Solomon is not downplaying the significance of hard work or achievement, and he is not suggesting that we simply avoid work altogether. He is addressing the need to live life with a recognition that our time on this earth is limited and we have little to no control over our own destiny. That is why he spends such much time discussing the inevitable futility of life lived under the sun. Generation after generation comes and goes, and the only thing that remains is the earth itself. The sun rises and sets, in a never-ending cycle, and man disappears from the face of the earth in a similar manner, never to be seen again.

All of this led Solomon to conclude: “So I decided there is nothing better than to enjoy food and drink and to find satisfaction in work” (Ecclesiastes 2:24 NLT).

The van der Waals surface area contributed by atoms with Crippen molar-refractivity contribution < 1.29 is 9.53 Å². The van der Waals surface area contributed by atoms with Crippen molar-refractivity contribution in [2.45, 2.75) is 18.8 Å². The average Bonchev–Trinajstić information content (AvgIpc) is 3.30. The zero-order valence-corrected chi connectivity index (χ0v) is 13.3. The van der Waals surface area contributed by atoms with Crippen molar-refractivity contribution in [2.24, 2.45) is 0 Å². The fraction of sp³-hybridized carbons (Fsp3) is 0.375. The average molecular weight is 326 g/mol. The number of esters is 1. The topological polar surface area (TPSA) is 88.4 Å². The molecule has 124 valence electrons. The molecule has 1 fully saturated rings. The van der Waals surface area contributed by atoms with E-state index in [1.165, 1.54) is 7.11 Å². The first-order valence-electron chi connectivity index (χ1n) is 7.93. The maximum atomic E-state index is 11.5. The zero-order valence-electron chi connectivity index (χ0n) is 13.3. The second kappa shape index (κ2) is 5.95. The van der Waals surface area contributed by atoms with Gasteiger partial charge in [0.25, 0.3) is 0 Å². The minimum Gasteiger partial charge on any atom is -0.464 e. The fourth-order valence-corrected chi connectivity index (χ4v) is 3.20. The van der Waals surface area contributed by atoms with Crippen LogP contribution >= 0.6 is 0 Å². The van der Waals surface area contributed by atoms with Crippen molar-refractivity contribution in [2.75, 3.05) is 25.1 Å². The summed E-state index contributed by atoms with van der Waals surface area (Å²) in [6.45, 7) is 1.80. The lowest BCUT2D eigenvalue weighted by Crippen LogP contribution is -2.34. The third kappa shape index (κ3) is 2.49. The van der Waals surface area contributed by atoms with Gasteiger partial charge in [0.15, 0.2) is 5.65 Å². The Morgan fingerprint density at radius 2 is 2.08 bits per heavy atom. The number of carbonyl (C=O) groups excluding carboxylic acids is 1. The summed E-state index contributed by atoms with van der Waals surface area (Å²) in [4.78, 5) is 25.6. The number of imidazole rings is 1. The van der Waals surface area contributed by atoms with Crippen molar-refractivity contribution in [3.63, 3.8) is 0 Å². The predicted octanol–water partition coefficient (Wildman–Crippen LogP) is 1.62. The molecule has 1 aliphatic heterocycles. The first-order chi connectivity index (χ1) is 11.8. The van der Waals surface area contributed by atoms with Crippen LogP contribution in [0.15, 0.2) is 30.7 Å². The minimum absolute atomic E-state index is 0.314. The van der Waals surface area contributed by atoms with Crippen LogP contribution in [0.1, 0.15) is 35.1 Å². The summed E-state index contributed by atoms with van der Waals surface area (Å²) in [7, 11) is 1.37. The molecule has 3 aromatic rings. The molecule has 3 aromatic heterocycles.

We have to be careful when interpreting the meaning behind Solomon’s words. They can come across as defeatist in tone. He sounds like a man who has thrown up his hands in despair and resigned himself to simply endure life until he dies. But notice what he says: “I realized that these pleasures are from the hand of God. For who can eat or enjoy anything apart from him?” (Ecclesiastes 2:24-25 NLT).

This is one of the few times Solomon has mentioned God up to this point. He recognizes that the joy and pleasures of life are a gift from God, to be enjoyed and appreciated. Solomon is not a fatalist, proposing that we simply give up and fill up our lives with the mindless pursuit of pleasure. He is a realist, who is attempting to share his painful life lessons with others. He is preaching a message that promotes finding enjoyment in the things God has graciously given to mankind. We are to enjoy them, but not worship them. We are to experience pleasure from them, but not make them the source of our pleasure. This perspective was echoed by James. 

Whatever is good and perfect comes down to us from God our Father, who created all the lights in the heavens. He never changes or casts a shifting shadow. – James 1:17 NLT